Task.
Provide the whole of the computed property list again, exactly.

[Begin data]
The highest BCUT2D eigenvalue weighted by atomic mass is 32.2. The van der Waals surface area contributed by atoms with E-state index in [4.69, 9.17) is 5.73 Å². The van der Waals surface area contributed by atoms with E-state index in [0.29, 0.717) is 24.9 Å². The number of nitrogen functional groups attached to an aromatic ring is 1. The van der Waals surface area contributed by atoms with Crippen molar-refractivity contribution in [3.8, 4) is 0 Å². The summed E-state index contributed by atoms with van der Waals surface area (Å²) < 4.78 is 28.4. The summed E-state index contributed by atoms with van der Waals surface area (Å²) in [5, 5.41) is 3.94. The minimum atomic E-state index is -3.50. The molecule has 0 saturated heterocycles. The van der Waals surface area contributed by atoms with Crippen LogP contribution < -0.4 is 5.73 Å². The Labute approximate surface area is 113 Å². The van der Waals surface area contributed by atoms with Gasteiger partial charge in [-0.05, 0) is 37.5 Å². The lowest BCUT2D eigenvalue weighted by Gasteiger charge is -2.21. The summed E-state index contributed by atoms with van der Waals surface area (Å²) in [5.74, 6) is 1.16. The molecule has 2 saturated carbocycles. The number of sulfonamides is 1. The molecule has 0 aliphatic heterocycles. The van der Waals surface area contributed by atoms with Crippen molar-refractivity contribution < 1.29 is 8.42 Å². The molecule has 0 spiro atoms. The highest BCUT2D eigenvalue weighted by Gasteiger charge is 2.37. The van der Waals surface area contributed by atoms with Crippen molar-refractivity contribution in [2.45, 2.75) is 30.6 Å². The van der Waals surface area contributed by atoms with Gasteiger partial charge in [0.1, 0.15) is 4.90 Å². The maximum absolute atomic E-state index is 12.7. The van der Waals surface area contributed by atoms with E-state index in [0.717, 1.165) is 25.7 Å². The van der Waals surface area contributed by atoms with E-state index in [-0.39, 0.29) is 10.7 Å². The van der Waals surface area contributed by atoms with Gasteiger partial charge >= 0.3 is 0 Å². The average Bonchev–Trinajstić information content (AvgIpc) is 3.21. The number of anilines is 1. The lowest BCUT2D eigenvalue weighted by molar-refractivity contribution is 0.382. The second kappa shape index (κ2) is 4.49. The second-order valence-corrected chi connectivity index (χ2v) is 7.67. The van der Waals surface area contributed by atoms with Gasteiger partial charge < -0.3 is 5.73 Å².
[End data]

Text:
The highest BCUT2D eigenvalue weighted by atomic mass is 32.2. The van der Waals surface area contributed by atoms with E-state index in [4.69, 9.17) is 5.73 Å². The van der Waals surface area contributed by atoms with E-state index in [0.29, 0.717) is 24.9 Å². The number of nitrogen functional groups attached to an aromatic ring is 1. The van der Waals surface area contributed by atoms with Crippen molar-refractivity contribution in [3.8, 4) is 0 Å². The summed E-state index contributed by atoms with van der Waals surface area (Å²) < 4.78 is 28.4. The summed E-state index contributed by atoms with van der Waals surface area (Å²) in [5, 5.41) is 3.94. The minimum atomic E-state index is -3.50. The molecule has 0 saturated heterocycles. The van der Waals surface area contributed by atoms with Crippen LogP contribution < -0.4 is 5.73 Å². The Labute approximate surface area is 113 Å². The van der Waals surface area contributed by atoms with Gasteiger partial charge in [-0.05, 0) is 37.5 Å². The lowest BCUT2D eigenvalue weighted by Gasteiger charge is -2.21. The summed E-state index contributed by atoms with van der Waals surface area (Å²) in [5.74, 6) is 1.16. The molecule has 2 saturated carbocycles. The number of sulfonamides is 1. The molecule has 0 aliphatic heterocycles. The van der Waals surface area contributed by atoms with Crippen molar-refractivity contribution < 1.29 is 8.42 Å². The molecule has 0 spiro atoms. The highest BCUT2D eigenvalue weighted by Gasteiger charge is 2.37. The van der Waals surface area contributed by atoms with Crippen molar-refractivity contribution in [2.45, 2.75) is 30.6 Å². The van der Waals surface area contributed by atoms with Gasteiger partial charge in [0.1, 0.15) is 4.90 Å². The maximum absolute atomic E-state index is 12.7. The van der Waals surface area contributed by atoms with E-state index in [0.717, 1.165) is 25.7 Å². The van der Waals surface area contributed by atoms with E-state index in [-0.39, 0.29) is 10.7 Å². The van der Waals surface area contributed by atoms with Gasteiger partial charge >= 0.3 is 0 Å². The average Bonchev–Trinajstić information content (AvgIpc) is 3.21. The number of anilines is 1. The lowest BCUT2D eigenvalue weighted by molar-refractivity contribution is 0.382. The second kappa shape index (κ2) is 4.49. The second-order valence-corrected chi connectivity index (χ2v) is 7.67. The van der Waals surface area contributed by atoms with Gasteiger partial charge < -0.3 is 5.73 Å².